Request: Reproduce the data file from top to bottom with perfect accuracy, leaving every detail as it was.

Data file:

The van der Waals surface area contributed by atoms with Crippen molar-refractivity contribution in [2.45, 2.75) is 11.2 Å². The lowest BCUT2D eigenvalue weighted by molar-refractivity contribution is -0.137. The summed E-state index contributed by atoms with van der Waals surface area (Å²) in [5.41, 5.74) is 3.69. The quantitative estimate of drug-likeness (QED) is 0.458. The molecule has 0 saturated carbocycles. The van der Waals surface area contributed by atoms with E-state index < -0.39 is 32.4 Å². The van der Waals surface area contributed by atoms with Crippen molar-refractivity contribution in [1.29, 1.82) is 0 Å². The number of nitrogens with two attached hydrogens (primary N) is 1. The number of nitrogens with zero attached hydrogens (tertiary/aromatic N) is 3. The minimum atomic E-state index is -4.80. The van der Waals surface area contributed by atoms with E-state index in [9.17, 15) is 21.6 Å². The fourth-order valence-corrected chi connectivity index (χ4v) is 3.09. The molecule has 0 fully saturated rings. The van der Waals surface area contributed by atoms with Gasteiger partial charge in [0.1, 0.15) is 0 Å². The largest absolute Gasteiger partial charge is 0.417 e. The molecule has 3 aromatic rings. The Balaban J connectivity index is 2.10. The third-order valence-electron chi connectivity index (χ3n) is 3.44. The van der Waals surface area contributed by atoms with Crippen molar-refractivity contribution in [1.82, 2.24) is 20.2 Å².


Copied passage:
The van der Waals surface area contributed by atoms with Crippen molar-refractivity contribution in [2.45, 2.75) is 11.2 Å². The lowest BCUT2D eigenvalue weighted by molar-refractivity contribution is -0.137. The summed E-state index contributed by atoms with van der Waals surface area (Å²) in [5.41, 5.74) is 3.69. The quantitative estimate of drug-likeness (QED) is 0.458. The molecule has 0 saturated carbocycles. The van der Waals surface area contributed by atoms with E-state index < -0.39 is 32.4 Å². The van der Waals surface area contributed by atoms with Crippen molar-refractivity contribution in [1.29, 1.82) is 0 Å². The number of nitrogens with two attached hydrogens (primary N) is 1. The number of nitrogens with zero attached hydrogens (tertiary/aromatic N) is 3. The minimum atomic E-state index is -4.80. The van der Waals surface area contributed by atoms with E-state index in [9.17, 15) is 21.6 Å². The fourth-order valence-corrected chi connectivity index (χ4v) is 3.09. The molecule has 0 fully saturated rings. The van der Waals surface area contributed by atoms with Gasteiger partial charge in [0.1, 0.15) is 0 Å². The largest absolute Gasteiger partial charge is 0.417 e. The molecule has 3 aromatic rings. The Balaban J connectivity index is 2.10. The third-order valence-electron chi connectivity index (χ3n) is 3.44. The van der Waals surface area contributed by atoms with Crippen molar-refractivity contribution in [1.82, 2.24) is 20.2 Å².